#DecolonizeHistory: Storytelling & Resistance
by Mitra Fakhrashrafi
“I started writing because there was an absence I was familiar with. One of my senses of anger is related to this vacancy – a yearning I had as a teenager… and when I get ready to write, I think I’m trying to fill that.” –Ntozake Shange
#DecolonizeHistory is about storytelling that disrupts space to present narratives that have been actively silenced or neglected. #DecolonizeHistory is a Toronto-based sticker-art project aimed at interrupting space, addressing colonial roots and undoing processes of white supremacy. Historical narratives within mainstream discourse are presented without the context of colonization, slavery and imperialism, despite the fundamental role they play on all aspects of life. Within these erasures, there are narratives we are told at the expense of silencing other narratives that are actively unrepresented. We are taught to honour the anti-apartheid work done by Nelson Mandela, while we are simultaneously taught to disregard Mandela’s continued activism to end the illegal military occupation of Palestine. We are taught to fight for the eradication of gender-based violence yet the stories of countless Indigenous women, women of colour, trans women, queer folks and disabled folks rarely make headlines. This absence of certain narratives has its roots in colonial violence and it has been normalized to the point that stories that diverge from the mainstream discourse are “delegitimized” or presented without “validation.” Nevertheless racism, sexism, transphobia, homophobia and other forms of violent discrimination are lived experiences that require no mainstream validation to prove they exist. Existence is resistance and storytelling through art is a part of this resistance.
“Colonialism set the foundation for all other ‘ism’s’”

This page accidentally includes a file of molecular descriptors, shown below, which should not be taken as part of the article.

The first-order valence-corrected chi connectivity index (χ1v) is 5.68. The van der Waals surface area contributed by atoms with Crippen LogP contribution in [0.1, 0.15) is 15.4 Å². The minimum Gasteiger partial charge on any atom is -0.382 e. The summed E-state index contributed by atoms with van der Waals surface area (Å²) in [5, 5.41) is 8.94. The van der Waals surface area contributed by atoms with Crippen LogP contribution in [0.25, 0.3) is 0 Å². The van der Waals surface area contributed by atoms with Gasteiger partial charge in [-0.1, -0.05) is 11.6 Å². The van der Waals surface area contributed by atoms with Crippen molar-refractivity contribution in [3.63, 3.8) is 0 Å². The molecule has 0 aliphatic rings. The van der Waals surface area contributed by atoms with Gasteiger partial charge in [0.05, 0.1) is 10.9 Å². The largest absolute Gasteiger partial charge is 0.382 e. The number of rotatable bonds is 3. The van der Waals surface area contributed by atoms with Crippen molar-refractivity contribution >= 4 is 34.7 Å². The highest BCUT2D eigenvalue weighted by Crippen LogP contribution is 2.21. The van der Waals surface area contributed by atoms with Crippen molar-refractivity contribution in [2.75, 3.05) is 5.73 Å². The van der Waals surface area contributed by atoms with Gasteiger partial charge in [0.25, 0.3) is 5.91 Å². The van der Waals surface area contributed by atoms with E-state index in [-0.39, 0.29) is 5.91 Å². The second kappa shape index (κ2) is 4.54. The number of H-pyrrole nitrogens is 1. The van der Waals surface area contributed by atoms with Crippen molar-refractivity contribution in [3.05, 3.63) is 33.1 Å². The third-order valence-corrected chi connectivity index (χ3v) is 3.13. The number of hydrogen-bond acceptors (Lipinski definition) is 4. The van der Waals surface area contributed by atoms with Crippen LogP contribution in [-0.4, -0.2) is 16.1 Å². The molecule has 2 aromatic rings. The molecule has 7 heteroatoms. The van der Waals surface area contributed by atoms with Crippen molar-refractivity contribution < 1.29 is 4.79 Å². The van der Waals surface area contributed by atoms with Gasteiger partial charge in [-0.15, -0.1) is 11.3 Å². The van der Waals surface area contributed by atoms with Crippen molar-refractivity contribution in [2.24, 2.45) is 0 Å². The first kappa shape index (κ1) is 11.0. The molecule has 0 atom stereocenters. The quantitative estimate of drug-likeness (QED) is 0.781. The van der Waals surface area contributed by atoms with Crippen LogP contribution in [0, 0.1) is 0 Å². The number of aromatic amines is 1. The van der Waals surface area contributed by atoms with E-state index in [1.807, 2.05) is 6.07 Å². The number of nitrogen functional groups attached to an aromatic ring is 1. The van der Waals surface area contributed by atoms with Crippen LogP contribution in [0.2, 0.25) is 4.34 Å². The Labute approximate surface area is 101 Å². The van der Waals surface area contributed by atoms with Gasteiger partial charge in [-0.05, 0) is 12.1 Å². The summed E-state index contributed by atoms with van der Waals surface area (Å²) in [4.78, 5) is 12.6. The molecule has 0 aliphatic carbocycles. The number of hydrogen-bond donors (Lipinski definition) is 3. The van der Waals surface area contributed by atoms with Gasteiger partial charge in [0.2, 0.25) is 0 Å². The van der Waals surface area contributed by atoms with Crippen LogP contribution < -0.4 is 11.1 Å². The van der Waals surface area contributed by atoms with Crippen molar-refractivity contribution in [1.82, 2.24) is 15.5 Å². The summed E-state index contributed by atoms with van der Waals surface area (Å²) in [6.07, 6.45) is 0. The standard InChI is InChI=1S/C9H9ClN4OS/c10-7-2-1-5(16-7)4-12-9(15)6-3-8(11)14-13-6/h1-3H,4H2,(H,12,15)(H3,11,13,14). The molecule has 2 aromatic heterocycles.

– Krysta Williams, Outreach Coordinator for Native Youth Sexual Health Network
#DecolonizeHistory connects all violence and untold stories to colonial violence. Violence manifests in various ways: the absence of our narratives when we walk into public spaces is violence. Institutions built off genocide and slavery (that continue to perpetuate systemic violence) need to be interrupted to build decolonial space. As a process of unlearning, #DecolonizeHistory disrupts the mainstream narrative and makes visible (some of) the stories left unrepresented. This project currently features Trayvon Martin, subject to a system of racism that never served to protect his life, Omar Khadr, a Canadian citizen arrested and detained in Guantanamo Bay when he was only 15 years old, and Assata Shakur & Huey Newton, labelled “terrorists” for actively resisting systemic racism on stolen land. By connecting current acts of injustice to colonialism #DecolonizeHistory interrupts space to boldly state that colonialism is not a part of our past but rather a part of systemic violence that continues to play out in society.
I began this project over a year ago with Trayvon Martin and Assata Shakur on my mind, and over the past year I have received many suggestions to expand the project and add different stories including Leila Khaled, Mohammad Mossaddegh, Mumia Abu Jamal, Leonard Peltier and Ericka Huggins. I am looking forward to expanding the project and I am continuously inspired by other groups doing resistance art through so many different mediums. This project has also allowed me to reflect on my experiences with colonialism as an “Iranian-Canadian,” displaced through processes of American imperialism and now taking up space as a settler on stolen land. #DecolonizeHistory aims to illuminate the detrimental role of colonialism across the globe while highlighting resistance everywhere. Violent structures privilege certain narratives while silencing or disregarding others; this was true long before Harper & Bush & Reagan because it has its roots in the colonial process that built this system. #DecolonizeHistory interrupts space to connect colonialism to the violent injustices that continue across the globe. This project is dedicated to Renisha McBride and Ali La Pointe and Nabila Rehman and Bobby Hutton and the countless unnamed.
Mitra Fakhrashrafi is an undergraduate student at the University of Toronto (Scarborough Campus) completing a degree in International Development Studies. She is co-founder at Toronto Students for Justice in Palestine and loves Gil Scott Heron, bell hooks, Kanye and fesenjaan. You can also follow #DecolonizeHistory on Instagram.